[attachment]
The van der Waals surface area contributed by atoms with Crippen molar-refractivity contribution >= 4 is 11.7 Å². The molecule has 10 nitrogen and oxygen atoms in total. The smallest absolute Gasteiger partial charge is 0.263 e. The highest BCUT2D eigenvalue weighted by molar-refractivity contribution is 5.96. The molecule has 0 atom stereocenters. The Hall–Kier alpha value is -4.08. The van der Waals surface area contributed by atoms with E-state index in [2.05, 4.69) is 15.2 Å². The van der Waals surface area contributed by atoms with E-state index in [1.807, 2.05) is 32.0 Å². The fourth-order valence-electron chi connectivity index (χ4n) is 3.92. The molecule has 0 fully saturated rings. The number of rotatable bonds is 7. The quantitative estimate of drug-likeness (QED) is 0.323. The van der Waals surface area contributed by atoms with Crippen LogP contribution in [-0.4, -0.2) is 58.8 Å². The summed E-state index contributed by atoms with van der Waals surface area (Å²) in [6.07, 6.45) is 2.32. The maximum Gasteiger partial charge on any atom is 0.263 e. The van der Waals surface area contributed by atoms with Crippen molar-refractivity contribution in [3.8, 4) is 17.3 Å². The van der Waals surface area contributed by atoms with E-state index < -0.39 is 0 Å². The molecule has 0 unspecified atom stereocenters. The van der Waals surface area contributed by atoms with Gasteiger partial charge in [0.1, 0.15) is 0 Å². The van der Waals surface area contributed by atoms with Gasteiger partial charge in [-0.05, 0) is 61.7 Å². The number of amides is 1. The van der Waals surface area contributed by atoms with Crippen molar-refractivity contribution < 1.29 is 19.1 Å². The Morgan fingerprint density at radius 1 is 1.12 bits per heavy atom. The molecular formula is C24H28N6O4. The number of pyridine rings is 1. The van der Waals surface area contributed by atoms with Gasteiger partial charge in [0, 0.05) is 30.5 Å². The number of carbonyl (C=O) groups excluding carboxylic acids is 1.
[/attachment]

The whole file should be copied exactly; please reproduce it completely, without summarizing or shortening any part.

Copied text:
The van der Waals surface area contributed by atoms with Crippen molar-refractivity contribution >= 4 is 11.7 Å². The molecule has 10 nitrogen and oxygen atoms in total. The smallest absolute Gasteiger partial charge is 0.263 e. The highest BCUT2D eigenvalue weighted by molar-refractivity contribution is 5.96. The molecule has 0 atom stereocenters. The Hall–Kier alpha value is -4.08. The van der Waals surface area contributed by atoms with E-state index in [2.05, 4.69) is 15.2 Å². The van der Waals surface area contributed by atoms with E-state index in [1.807, 2.05) is 32.0 Å². The fourth-order valence-electron chi connectivity index (χ4n) is 3.92. The molecule has 0 fully saturated rings. The number of rotatable bonds is 7. The quantitative estimate of drug-likeness (QED) is 0.323. The van der Waals surface area contributed by atoms with Crippen LogP contribution in [-0.4, -0.2) is 58.8 Å². The summed E-state index contributed by atoms with van der Waals surface area (Å²) in [6.07, 6.45) is 2.32. The maximum Gasteiger partial charge on any atom is 0.263 e. The van der Waals surface area contributed by atoms with Crippen molar-refractivity contribution in [3.8, 4) is 17.3 Å². The van der Waals surface area contributed by atoms with E-state index < -0.39 is 0 Å². The molecule has 0 unspecified atom stereocenters. The van der Waals surface area contributed by atoms with Gasteiger partial charge in [0.1, 0.15) is 0 Å². The van der Waals surface area contributed by atoms with Gasteiger partial charge in [-0.05, 0) is 61.7 Å². The number of amides is 1. The van der Waals surface area contributed by atoms with Crippen molar-refractivity contribution < 1.29 is 19.1 Å². The Morgan fingerprint density at radius 1 is 1.12 bits per heavy atom. The molecular formula is C24H28N6O4. The number of pyridine rings is 1. The van der Waals surface area contributed by atoms with Gasteiger partial charge in [0, 0.05) is 30.5 Å². The number of carbonyl (C=O) groups excluding carboxylic acids is 1.